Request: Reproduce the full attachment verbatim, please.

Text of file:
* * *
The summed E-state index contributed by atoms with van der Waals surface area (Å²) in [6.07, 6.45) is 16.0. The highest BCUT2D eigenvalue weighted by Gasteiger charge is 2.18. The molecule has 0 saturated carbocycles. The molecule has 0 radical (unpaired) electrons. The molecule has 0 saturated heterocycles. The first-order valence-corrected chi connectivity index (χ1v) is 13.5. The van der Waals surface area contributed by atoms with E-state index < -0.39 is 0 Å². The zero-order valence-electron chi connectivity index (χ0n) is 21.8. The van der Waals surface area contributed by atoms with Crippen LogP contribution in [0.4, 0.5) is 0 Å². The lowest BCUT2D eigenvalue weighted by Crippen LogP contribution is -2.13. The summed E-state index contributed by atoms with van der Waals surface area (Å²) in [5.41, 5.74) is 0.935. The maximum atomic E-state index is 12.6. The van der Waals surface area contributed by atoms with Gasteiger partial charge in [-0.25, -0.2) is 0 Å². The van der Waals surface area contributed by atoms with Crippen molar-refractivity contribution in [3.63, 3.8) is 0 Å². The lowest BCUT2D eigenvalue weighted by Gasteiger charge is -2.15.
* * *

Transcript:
The summed E-state index contributed by atoms with van der Waals surface area (Å²) in [6.07, 6.45) is 16.0. The highest BCUT2D eigenvalue weighted by Gasteiger charge is 2.18. The molecule has 0 saturated carbocycles. The molecule has 0 radical (unpaired) electrons. The molecule has 0 saturated heterocycles. The first-order valence-corrected chi connectivity index (χ1v) is 13.5. The van der Waals surface area contributed by atoms with E-state index < -0.39 is 0 Å². The zero-order valence-electron chi connectivity index (χ0n) is 21.8. The van der Waals surface area contributed by atoms with Crippen LogP contribution in [0.4, 0.5) is 0 Å². The lowest BCUT2D eigenvalue weighted by Crippen LogP contribution is -2.13. The summed E-state index contributed by atoms with van der Waals surface area (Å²) in [5.41, 5.74) is 0.935. The maximum atomic E-state index is 12.6. The van der Waals surface area contributed by atoms with Gasteiger partial charge in [-0.25, -0.2) is 0 Å². The van der Waals surface area contributed by atoms with Crippen molar-refractivity contribution in [3.63, 3.8) is 0 Å². The lowest BCUT2D eigenvalue weighted by Gasteiger charge is -2.15.